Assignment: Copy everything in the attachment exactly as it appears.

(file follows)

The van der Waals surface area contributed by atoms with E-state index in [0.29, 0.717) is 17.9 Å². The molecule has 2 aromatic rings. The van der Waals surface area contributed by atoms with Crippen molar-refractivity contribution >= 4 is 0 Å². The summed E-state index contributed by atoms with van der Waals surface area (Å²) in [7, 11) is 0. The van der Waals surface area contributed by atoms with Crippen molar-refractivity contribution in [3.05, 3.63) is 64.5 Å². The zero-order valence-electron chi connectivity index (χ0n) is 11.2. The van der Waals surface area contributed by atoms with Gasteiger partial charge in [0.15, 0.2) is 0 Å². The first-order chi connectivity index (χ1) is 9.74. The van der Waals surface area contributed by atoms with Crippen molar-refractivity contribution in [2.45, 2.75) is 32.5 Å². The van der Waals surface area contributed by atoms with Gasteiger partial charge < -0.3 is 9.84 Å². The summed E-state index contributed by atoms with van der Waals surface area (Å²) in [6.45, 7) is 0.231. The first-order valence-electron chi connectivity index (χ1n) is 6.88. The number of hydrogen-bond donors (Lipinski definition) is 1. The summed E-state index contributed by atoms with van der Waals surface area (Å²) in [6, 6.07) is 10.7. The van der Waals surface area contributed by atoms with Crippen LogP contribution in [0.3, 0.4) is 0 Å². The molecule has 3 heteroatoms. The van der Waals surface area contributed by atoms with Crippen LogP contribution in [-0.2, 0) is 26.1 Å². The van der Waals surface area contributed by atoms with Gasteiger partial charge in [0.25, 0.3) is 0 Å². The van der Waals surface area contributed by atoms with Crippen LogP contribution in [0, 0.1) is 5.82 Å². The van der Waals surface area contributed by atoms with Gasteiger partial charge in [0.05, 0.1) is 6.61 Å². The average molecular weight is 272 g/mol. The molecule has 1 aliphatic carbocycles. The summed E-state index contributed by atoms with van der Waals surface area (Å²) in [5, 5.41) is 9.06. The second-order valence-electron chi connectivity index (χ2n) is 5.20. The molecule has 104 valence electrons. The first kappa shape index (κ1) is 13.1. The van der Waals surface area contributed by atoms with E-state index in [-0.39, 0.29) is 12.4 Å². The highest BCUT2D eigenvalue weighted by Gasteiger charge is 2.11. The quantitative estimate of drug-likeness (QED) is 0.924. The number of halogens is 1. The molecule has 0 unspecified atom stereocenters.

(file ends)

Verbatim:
The van der Waals surface area contributed by atoms with E-state index in [0.29, 0.717) is 17.9 Å². The molecule has 2 aromatic rings. The van der Waals surface area contributed by atoms with Crippen molar-refractivity contribution >= 4 is 0 Å². The summed E-state index contributed by atoms with van der Waals surface area (Å²) in [7, 11) is 0. The van der Waals surface area contributed by atoms with Crippen molar-refractivity contribution in [3.05, 3.63) is 64.5 Å². The zero-order valence-electron chi connectivity index (χ0n) is 11.2. The van der Waals surface area contributed by atoms with Gasteiger partial charge in [0.15, 0.2) is 0 Å². The first-order chi connectivity index (χ1) is 9.74. The van der Waals surface area contributed by atoms with Crippen molar-refractivity contribution in [2.45, 2.75) is 32.5 Å². The van der Waals surface area contributed by atoms with Gasteiger partial charge < -0.3 is 9.84 Å². The summed E-state index contributed by atoms with van der Waals surface area (Å²) in [6.45, 7) is 0.231. The first-order valence-electron chi connectivity index (χ1n) is 6.88. The number of hydrogen-bond donors (Lipinski definition) is 1. The summed E-state index contributed by atoms with van der Waals surface area (Å²) in [6, 6.07) is 10.7. The van der Waals surface area contributed by atoms with Crippen LogP contribution in [0.3, 0.4) is 0 Å². The molecule has 3 heteroatoms. The van der Waals surface area contributed by atoms with Crippen LogP contribution in [-0.2, 0) is 26.1 Å². The van der Waals surface area contributed by atoms with Gasteiger partial charge in [0.25, 0.3) is 0 Å². The van der Waals surface area contributed by atoms with Crippen LogP contribution in [0, 0.1) is 5.82 Å². The van der Waals surface area contributed by atoms with Gasteiger partial charge in [0.05, 0.1) is 6.61 Å². The average molecular weight is 272 g/mol. The molecule has 1 aliphatic carbocycles. The summed E-state index contributed by atoms with van der Waals surface area (Å²) in [5, 5.41) is 9.06. The second-order valence-electron chi connectivity index (χ2n) is 5.20. The molecule has 104 valence electrons. The first kappa shape index (κ1) is 13.1. The van der Waals surface area contributed by atoms with E-state index in [-0.39, 0.29) is 12.4 Å². The highest BCUT2D eigenvalue weighted by Gasteiger charge is 2.11. The quantitative estimate of drug-likeness (QED) is 0.924. The number of halogens is 1. The molecule has 0 unspecified atom stereocenters.